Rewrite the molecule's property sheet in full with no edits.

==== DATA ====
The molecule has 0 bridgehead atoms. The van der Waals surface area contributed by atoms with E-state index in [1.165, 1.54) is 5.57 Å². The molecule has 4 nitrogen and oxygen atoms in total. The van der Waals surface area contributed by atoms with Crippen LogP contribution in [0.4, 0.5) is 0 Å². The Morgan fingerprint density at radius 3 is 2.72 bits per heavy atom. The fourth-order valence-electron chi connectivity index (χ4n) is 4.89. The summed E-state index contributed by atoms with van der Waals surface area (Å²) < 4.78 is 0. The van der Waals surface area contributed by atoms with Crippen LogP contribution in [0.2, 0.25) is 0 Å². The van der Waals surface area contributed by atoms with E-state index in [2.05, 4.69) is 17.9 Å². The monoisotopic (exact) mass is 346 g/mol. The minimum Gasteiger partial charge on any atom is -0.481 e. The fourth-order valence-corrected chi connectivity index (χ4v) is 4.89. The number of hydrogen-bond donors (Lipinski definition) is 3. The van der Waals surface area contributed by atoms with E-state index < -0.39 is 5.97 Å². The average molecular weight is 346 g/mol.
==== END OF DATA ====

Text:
The molecule has 0 bridgehead atoms. The van der Waals surface area contributed by atoms with E-state index in [1.165, 1.54) is 5.57 Å². The molecule has 4 nitrogen and oxygen atoms in total. The van der Waals surface area contributed by atoms with Crippen LogP contribution in [0.4, 0.5) is 0 Å². The Morgan fingerprint density at radius 3 is 2.72 bits per heavy atom. The fourth-order valence-electron chi connectivity index (χ4n) is 4.89. The summed E-state index contributed by atoms with van der Waals surface area (Å²) < 4.78 is 0. The van der Waals surface area contributed by atoms with Crippen LogP contribution in [0.2, 0.25) is 0 Å². The van der Waals surface area contributed by atoms with E-state index in [2.05, 4.69) is 17.9 Å². The monoisotopic (exact) mass is 346 g/mol. The minimum Gasteiger partial charge on any atom is -0.481 e. The fourth-order valence-corrected chi connectivity index (χ4v) is 4.89. The number of hydrogen-bond donors (Lipinski definition) is 3. The van der Waals surface area contributed by atoms with E-state index < -0.39 is 5.97 Å². The average molecular weight is 346 g/mol.